More immediately, the CTA will be holding oral hearings tomorrow and Thursday on the tarmac delays of two Air Transat flights in Ottawa on July 31. According to media reports at the time, passengers on the flights were not able to disembark, air conditioning on the aircraft was unavailable, external temperatures went as high as 28°, and drinking water and food supplies were depleted. Based on these reports and complaints filed by passengers, it seemed possible that Air Transat had not properly applied its own tariff – the terms and conditions of carriage – and the CTA decided on August 2 to initiate an inquiry, using its "own motion" authority for international flights.
After receiving a submission from Air Transat on August 4 that stated "a confluence of factors beyond its control" had caused the events in question, the CTA decided that an oral hearing would be the best way of getting to the facts. Given the high level of public interest in this case, the hearing will be webcast – if any of you are interested in tuning in.
Stakeholder and public awareness
Events like this week's oral hearing help raise public and stakeholder awareness of transportation-related rights and responsibilities, as well as the recourse available through the CTA. But we don't think it should take a high-profile dispute for this information to get out there. We think that for the processes and remedies created by Parliament to be effective, their intended beneficiaries need to know they exist.
That's why we've made stakeholder and public awareness one of our four strategic priorities for the 2017-2020 period. It's also part of the reason I'm here today. And it's why we ramped up our public information efforts in fall 2016, with a particular focus on the rights of air passengers.
The results have been dramatic. Between 2013 and 2015, the CTA typically received 70 or 80 air travel complaints per month. By late 2016, that number had risen to 400 to 600 per month, and that's where it's stayed. I want to be clear: we weren't looking for business and we didn't stimulate demand. We simply made sure travellers knew we're here to help if they have a flight-related issue that they aren't able to resolve directly with the airline, and their response strongly suggests that there were needs that had not been previously met, simply because Canadians didn't know recourse was available.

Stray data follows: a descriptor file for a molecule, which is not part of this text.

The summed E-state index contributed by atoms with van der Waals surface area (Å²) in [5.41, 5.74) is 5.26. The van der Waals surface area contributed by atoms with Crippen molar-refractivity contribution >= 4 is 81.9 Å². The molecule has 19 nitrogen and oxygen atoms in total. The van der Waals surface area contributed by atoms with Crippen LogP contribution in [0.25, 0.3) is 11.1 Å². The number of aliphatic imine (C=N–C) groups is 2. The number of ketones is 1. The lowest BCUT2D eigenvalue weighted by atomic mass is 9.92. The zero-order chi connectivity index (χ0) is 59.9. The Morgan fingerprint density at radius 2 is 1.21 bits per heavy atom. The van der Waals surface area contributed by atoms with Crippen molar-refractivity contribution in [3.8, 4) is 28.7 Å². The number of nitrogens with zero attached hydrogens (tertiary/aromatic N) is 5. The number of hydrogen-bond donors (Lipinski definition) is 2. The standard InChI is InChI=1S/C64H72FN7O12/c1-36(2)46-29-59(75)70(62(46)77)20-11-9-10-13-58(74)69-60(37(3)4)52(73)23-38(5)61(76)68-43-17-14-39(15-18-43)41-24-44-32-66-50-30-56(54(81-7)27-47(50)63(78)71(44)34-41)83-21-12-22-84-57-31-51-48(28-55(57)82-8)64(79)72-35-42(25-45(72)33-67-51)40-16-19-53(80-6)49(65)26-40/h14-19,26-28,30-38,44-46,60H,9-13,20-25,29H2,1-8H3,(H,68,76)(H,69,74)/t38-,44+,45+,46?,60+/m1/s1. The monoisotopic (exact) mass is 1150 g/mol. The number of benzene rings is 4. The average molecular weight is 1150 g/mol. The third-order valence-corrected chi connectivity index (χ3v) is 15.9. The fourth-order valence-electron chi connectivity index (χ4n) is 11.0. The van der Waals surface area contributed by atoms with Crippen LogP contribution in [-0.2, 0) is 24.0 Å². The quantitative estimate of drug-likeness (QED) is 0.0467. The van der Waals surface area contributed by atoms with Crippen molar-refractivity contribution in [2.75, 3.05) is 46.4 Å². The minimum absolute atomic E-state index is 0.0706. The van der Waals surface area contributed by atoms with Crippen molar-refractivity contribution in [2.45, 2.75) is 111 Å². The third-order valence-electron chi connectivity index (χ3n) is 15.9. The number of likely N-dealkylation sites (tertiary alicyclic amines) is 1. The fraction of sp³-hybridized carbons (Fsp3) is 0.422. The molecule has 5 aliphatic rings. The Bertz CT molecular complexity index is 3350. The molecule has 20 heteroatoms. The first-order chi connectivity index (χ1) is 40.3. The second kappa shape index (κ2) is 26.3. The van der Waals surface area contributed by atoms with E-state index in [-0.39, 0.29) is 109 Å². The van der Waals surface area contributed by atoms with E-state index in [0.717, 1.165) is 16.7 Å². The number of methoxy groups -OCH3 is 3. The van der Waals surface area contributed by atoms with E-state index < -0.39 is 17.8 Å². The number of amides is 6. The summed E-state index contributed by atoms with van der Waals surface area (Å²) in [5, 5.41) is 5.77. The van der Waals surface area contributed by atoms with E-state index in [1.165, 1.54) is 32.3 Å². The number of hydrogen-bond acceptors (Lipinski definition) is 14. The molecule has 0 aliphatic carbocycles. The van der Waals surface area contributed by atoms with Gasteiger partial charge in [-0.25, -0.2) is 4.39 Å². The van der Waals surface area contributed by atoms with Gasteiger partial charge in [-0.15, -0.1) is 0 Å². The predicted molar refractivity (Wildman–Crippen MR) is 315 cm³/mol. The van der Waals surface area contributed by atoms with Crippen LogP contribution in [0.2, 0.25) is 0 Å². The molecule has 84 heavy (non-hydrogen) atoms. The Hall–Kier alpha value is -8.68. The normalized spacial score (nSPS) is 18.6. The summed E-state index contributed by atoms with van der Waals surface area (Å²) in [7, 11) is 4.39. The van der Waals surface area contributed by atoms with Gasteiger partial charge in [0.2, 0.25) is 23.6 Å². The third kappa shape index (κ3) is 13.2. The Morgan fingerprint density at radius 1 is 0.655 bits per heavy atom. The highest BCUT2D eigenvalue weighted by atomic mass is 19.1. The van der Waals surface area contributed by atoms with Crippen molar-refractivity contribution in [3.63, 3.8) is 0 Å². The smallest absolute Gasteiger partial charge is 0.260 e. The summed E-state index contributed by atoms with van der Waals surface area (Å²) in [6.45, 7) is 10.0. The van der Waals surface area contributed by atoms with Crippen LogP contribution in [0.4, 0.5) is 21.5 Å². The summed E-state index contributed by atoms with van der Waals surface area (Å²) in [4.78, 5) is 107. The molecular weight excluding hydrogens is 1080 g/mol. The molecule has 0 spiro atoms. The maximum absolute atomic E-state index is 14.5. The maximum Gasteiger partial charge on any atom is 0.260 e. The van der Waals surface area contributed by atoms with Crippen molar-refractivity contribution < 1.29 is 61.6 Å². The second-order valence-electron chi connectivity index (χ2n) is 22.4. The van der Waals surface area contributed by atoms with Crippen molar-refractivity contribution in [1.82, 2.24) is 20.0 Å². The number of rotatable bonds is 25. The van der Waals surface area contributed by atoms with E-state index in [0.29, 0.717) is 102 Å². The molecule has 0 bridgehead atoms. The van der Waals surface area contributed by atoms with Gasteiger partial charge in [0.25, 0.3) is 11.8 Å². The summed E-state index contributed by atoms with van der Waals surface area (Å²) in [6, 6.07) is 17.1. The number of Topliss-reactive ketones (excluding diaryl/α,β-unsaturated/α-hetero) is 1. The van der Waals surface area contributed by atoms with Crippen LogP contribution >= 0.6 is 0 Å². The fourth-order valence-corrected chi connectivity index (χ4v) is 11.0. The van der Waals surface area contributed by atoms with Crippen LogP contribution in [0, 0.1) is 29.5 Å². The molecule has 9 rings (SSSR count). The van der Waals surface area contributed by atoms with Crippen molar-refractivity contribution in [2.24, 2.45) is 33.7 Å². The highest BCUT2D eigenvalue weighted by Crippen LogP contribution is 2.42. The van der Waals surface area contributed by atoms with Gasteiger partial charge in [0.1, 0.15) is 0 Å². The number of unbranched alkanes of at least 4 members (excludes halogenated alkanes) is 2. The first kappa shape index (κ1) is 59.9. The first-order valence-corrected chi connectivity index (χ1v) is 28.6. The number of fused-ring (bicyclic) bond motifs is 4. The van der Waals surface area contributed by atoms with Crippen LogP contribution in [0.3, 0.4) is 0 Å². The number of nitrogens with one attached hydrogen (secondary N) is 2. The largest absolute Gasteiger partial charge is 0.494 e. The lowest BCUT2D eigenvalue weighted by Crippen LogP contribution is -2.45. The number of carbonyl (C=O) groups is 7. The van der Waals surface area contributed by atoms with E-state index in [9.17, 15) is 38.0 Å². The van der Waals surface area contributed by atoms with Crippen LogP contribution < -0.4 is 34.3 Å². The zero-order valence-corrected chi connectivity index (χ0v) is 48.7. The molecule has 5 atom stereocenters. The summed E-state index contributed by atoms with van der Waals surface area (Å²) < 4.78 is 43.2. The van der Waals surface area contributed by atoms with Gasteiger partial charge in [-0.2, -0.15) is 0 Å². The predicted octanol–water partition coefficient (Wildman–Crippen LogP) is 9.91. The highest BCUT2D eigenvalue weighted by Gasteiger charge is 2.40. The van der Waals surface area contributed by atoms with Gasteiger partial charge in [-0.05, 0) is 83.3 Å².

The CTA will continue to undertake modest but meaningful activities to ensure that transportation service providers, air passengers, travellers with disabilities, shippers, municipalities, and other stakeholders understand the law, have a chance to provide input on changes to rules and processes, and know how to turn to us if they require assistance.
We believe that an effective regulator and tribunal engages with the people whose businesses and lives it affects, and strives to understand their realities. And we believe that as long as we maintain a neutral, factual tone, we can have that dialogue while protecting our impartiality, which is at the heart of our raison d'etre.
These are exciting times for the transportation sector and for the CTA, as an institution that helps foster a competitive, efficient, and accessible national transportation system. Sometimes, the pace of change can feel a little intense. But in a world where information and assertions spread around the globe in a fraction of a second, where the rate of technological and business innovation accelerates every year, and where old structures are being replaced by new networks, we cannot sit still. Our actions must be prudent, thoughtful, and evidence-based, and at the same time, agile and responsive.
The CTA is working to meet these challenges head-on. I would welcome your feedback on how we can do so most effectively, and your questions on our activities and plans.
Thank you for your attention today.